Cr Stephen Mayne invited a Prosper presentation at the Future Melbourne meeting last night. This followed on from the February MCC meeting I presented to in reaction to the short sighted Victorian Government decision to cap local council rating.
Cr Mayne had asked council officers to analyse the property related tax take by the state government vis the MCC. The data was compiled in the Report to the Future Melbourne (Finance and Governance) committee: State Land Taxes and other property taxes. The report was made public yesterday and is of great interest to land reformers. The data demonstrates the MCC has not been in engaged in a rates tax grab as per Table 1:
One can see that from 1990 – 91 both the State government and MCC have greatly reduced the tax burden on the property sector by increasing the Land Tax threshold and reducing the MCC rate in the dollar. The Port Melbourne Historical Society recently dropped off a 1968 submission by the legendary Allan Hutchinson from the LVRG, which showed the rate in the dollar was even higher at 14.25.
Table 4 is of further interest:
Looking at Point 4, page 1 in the Key Issues, we see that 16% of the state’s Land Tax will be collected from CBD ratepayers ie those under the MCC rating system. If we apply that 16% to the Land Taxes collected in Table 4, column 4 we can compare the state to council revenue take from the land and property sector:
|Year||State Land Tax||CBD Land Tax burden @16%||CoM General Rates||Comparative ratio|
The comparative ratio shows that both council and state were similar in tax take until 2009-10. This was when the State Government thankfully put a stop to the $25,000 increase in Land Tax thresholds seen in Table 1. A higher tax take resulted for the State. As regular readers understand, we support such behaviour. Prosper Australia advocates for a higher tax take on land’s economic rents in lieu of a reduction in payroll and stamp duties.
Table 5 revealed the influence of the flat fee component of the Fire Services Levy (FSL) imposed on all land owners over recent years:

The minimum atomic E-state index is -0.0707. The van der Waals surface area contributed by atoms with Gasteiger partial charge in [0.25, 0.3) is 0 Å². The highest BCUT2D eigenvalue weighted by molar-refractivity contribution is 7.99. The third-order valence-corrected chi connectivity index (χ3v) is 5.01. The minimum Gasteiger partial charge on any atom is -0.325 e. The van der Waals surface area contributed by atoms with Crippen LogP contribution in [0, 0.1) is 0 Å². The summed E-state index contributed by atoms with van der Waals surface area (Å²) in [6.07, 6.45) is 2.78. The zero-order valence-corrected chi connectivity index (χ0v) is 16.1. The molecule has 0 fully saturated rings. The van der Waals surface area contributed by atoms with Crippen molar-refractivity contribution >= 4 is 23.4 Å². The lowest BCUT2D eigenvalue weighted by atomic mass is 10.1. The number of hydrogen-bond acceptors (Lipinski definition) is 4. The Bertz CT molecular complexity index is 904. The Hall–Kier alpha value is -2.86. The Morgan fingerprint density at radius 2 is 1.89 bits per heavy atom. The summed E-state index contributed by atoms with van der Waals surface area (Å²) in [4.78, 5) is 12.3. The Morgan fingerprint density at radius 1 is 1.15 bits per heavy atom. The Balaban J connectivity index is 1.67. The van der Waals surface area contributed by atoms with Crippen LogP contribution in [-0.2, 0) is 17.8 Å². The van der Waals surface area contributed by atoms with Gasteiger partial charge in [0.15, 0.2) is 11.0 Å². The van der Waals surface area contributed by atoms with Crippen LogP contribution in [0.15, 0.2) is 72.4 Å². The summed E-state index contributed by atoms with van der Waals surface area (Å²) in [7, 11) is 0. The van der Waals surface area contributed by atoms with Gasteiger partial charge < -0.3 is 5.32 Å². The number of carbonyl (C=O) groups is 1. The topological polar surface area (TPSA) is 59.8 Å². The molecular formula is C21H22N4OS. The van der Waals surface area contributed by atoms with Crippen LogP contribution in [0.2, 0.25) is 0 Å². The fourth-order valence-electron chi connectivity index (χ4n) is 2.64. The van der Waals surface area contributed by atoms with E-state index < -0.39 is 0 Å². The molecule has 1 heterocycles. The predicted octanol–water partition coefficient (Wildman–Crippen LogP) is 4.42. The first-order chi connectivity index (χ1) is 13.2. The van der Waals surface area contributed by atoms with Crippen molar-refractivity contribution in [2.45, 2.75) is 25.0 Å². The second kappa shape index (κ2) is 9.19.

Whilst CBD land investors must pay some 13 – 16% of Land Taxes, only 6.3% was required by land owners for the FSL. This reflects the importance of the broader rating base that the FSL utilises, and the flat fee of $102 per land title.
Regarding the tax take growth, the percentage change in rates seen in Table 4b reflect again that no extortionate grab has been undertaken by the CoM compared to the state.
Cr Mayne identified the rating and Land Tax burden placed on the commercial sector:
In our view, the council rating split of 70 – 30% commercial to residential was fair. However, the State Land Tax split of 92 – 8% commercial – residential was concerning to Cr Mayne. Point 5, page 1 found that 23.6% of land owners were investors and thus liable for Land Tax. I thought this may have been higher. Despite this, residential Land Taxes dropped to just 8% of total contributions, reflecting the zoning skyscrapers and higher density commercial properties enjoy. Such zoning makes commercial sites more valuable. Under council rating theory, this is fair as the land values escalate instantly upon the right to build 40 stories.
The end result is that both state and council revenues have lowered taxes on economic rents. As economic theory would dictate, this has encouraged a speculative mentality to grow as evidenced by the $108bn increase in land values (ABS 5204, 2013-14). This is particularly poignant for the MCC, which is forecasting its first budget deficits in 20 years as a result of the upcoming Victoria Market redevelopment.
We ask – how many billions will be made by land owners in the immediate vicinity and how many millions will the MCC be indebted as a result of the Vic Market public investment? A form of value capture could be adopted as a work around whilst the Andrew’s government acts to support the never ending Australian property bubble.
Andrews could be more savvy by analysing the expenditure side of council revenues. With the twenty year privatisation of council services, questions need be asked of the cost and effectiveness of operators like Serco, the world’s largest prison operator, ‘Bringing Service to Life’ for the MCC.
A local Footscray small businessman tells of a private operator employed by the Maribyrnong Council charging $2,000 for the cleaning of a single drain pipe. Readers with similar anecdotes are encouraged to get in contact or discuss below.